The God Virus: How Religion Infects our Lives and Culture

My first impression? “Holy shit, I should totally be an Evangelical Christian for Halloween!” I mean really, the only difference between them and zombies are that they’re alive, and these people are real! Holy crap! Seriously though, despite – maybe because of – it’s admittedly brilliant metaphor of viruses to represent religion, this book does appear quite sensational on the surface. It’s hard not to roll your eyes just a little bit. Nevertheless, having been raised in a very Catholic family, I can’t really argue with any of Darrel W. Ray’s points. I remember how creepy and cultish church started to feel when I got old enough to start questioning everything around me. And maybe I was lucky, because for many people this is very hard to do. The virus has taken a deep hold. I would also like to add regarding this book: though the virus metaphor sounds harsh, the author also uses it in a way that encourages compassion for the “infected.” Like other illnesses, they simply can’t help it. They are likely to be vulnerable in various ways. We may not agree with their views but we still owe them respect and consideration. This was a new and very refreshing point of view to me, and really resonated with my own experiences with religious family and friends. Now I don’t intend for this review to piss off anyone religious. I feel like if you have truly examined your beliefs and find legitimacy in them, good for you. Religion is a comfort for many people and as long as it’s motivating you to be a good person as opposed to one of those Westboro Baptist assholes, then I can’t complain. But this book does remind us to be very critical of what we’re being told, and I feel like this is an important part of being a functioning adult. It’s wrong to follow blindly, dangerous even. Faith is not true faith when you don’t recognize the possibility of any conflicting opinions. If you “know” it’s true, it’s not faith, it’s “knowledge,” and I believe faith is strongest and most authentic when it’s challenged. 12th century religious figure Hildegard von Bingen preached this. So go ahead and challenge what you thought you knew. Question everything you read and hear, including this book. Open your mind and be critical. Because “God” might be infallible, but those who claim to speak for him are most definitely not.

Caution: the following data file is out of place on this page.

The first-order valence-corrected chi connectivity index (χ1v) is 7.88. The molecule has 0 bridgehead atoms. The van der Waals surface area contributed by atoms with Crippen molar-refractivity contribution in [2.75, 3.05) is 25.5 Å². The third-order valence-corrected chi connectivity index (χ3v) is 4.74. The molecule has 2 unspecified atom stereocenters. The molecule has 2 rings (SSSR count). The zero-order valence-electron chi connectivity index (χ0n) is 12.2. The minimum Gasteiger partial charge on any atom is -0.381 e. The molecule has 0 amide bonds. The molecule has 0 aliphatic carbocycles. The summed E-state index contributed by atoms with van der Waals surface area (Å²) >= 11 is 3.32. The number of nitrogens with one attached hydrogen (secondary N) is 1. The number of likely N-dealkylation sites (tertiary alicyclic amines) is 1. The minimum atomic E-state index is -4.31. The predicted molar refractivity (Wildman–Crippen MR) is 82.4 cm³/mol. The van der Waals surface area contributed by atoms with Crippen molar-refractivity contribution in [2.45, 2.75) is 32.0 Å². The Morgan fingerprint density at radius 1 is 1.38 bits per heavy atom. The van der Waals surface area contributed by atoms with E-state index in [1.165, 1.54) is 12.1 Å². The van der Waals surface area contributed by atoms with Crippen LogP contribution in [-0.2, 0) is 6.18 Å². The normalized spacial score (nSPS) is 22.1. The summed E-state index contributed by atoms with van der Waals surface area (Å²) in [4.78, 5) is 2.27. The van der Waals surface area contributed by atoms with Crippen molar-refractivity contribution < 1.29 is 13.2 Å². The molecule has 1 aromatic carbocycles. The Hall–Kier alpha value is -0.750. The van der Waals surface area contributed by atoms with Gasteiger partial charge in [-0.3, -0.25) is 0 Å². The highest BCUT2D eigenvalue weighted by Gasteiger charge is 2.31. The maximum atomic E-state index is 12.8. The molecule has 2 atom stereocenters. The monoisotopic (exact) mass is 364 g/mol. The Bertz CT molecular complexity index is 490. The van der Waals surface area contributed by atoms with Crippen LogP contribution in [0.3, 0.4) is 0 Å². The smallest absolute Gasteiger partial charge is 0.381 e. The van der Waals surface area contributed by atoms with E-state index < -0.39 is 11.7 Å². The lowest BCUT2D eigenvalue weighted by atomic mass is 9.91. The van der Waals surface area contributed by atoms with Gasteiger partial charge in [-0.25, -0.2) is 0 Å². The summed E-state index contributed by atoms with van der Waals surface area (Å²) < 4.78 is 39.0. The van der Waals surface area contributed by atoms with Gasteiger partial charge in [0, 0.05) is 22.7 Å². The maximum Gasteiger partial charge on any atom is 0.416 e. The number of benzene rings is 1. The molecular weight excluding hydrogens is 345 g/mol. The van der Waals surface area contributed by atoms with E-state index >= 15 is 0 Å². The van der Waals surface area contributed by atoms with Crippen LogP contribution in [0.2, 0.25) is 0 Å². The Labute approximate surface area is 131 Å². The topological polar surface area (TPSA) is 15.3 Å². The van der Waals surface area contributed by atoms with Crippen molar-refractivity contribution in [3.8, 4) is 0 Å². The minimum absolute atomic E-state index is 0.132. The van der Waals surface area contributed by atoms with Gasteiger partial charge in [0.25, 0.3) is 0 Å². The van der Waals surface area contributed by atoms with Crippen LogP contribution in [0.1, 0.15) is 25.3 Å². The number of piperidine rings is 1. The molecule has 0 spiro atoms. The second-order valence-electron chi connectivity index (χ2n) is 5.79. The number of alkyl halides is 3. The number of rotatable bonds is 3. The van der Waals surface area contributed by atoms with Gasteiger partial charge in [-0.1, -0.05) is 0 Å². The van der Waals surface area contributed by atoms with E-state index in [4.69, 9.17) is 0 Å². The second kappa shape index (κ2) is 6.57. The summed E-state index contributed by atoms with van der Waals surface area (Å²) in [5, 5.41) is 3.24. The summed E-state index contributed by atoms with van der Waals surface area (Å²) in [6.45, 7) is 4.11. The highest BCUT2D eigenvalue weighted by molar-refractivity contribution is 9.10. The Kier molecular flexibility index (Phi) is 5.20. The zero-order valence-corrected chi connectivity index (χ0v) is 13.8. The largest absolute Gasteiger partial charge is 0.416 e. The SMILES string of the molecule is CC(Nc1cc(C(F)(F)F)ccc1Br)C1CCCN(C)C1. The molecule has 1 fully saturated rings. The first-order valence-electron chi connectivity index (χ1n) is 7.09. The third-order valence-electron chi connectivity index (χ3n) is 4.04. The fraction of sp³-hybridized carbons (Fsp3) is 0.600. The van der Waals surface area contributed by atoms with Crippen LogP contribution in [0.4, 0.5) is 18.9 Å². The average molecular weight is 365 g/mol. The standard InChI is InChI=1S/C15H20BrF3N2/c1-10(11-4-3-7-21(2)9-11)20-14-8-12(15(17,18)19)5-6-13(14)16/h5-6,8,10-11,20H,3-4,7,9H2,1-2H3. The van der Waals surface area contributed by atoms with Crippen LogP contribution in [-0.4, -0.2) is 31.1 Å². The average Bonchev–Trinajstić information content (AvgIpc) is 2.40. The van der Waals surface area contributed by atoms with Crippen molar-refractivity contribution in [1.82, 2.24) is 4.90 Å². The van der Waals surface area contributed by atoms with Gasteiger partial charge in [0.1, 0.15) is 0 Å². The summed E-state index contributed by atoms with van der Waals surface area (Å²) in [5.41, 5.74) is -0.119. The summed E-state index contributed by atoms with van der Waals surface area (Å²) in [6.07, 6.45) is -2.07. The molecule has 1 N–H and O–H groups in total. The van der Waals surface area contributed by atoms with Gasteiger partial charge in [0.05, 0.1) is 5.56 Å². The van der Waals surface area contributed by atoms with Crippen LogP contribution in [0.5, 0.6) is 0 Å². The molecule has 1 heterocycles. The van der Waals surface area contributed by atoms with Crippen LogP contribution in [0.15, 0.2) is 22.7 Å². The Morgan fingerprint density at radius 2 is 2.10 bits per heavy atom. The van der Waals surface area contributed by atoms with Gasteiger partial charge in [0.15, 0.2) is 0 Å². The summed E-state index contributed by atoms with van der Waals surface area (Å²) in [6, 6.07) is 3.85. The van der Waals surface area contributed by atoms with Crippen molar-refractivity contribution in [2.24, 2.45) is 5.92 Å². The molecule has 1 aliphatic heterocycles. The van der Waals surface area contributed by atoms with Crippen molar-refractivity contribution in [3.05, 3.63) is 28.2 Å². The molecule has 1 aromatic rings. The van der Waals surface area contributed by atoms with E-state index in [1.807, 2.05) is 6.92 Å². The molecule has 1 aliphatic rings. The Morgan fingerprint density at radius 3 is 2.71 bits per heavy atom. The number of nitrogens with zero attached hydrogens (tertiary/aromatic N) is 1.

Rather watch a movie? Check out Religulous on FunnyFixation.com

Other recommended reads: American Fascists: The Christian Right and the War on America

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